From that point on, it becomes a juggling of battery size, range, performance, and of course price. At its most affordable, Rivian’s skateboard will do around 240 miles on a charge. At its most long-legged – and, the company told me, the model it expects to be most popular – it’ll do more than 400 miles. In-between there’ll be a mid-range model that takes advantage of its lighter weight battery pack to do 0-60 mph in around 3 seconds.

They’re both big, imposing vehicles, and Rivian has made good use of the space. The pickup in particular is a textbook example of how electrification opens up new possibilities. Not only do you get a front trunk – or “frunk” – along with the pickup bed at the rear, plus a cargo space under that bed, but a so-called gear tunnel storage section too. That spans the width of the R1T just ahead of the rear wheels, in the space where the gas tank in a traditional pickup would be located.

It’s not a small area, either: 350 liters, Rivian says. Enough to fit a full golf bag, or something like a stroller or a surfboard. Panels on either side give access to the illuminated space inside, as well as acting as steps to make it easier to reach the roof rails.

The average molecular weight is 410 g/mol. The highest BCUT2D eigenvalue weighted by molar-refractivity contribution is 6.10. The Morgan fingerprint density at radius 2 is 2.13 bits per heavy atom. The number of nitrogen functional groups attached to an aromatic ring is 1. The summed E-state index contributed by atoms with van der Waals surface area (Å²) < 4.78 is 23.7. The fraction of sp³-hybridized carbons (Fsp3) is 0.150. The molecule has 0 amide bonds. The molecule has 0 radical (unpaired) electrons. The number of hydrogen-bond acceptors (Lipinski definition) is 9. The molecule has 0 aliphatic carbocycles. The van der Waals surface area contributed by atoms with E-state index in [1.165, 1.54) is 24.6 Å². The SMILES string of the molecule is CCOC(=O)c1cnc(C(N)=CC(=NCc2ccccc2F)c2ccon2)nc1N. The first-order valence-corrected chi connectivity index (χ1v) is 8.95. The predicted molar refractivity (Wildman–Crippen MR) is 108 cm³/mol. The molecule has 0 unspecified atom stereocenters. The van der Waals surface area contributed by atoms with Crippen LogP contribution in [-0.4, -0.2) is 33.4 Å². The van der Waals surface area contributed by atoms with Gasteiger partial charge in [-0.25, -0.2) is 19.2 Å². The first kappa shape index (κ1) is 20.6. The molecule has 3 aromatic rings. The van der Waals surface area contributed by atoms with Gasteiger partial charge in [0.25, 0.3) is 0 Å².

I’ve seen plenty of electric car concepts, and many of them have been finished to a high standard – for the trade show floor, at least. Rivian’s pair is no exception. The dashboard is sculpted and architectural, with wood inlays and subtle LED illumination. Twin displays handle both the driver’s instrumentation and control of the infotainment; a third screen in the back deals with rear HVAC and other settings.

Thoughtful tidbits abound. Pop-out torches in the doors, for example, and removable telescoping roof rails that can stow inside when not required. In the R1S, both the second and third rows of seating can fold down to maximize cargo space. The R1T gets a power frunk lid and a power tailgate, along with an integrated air compressor and several power outlets for tools and such.

More importantly, Rivian apparently has the manufacturing ready to ramp up. The company quietly acquired an old Mitsubishi plant and has refitted it for EV production. Production experts smarter than I when it comes to the realities of starting up a new car company have been cautiously optimistic this week in LA when I’ve asked about Rivian’s aggressive intentions.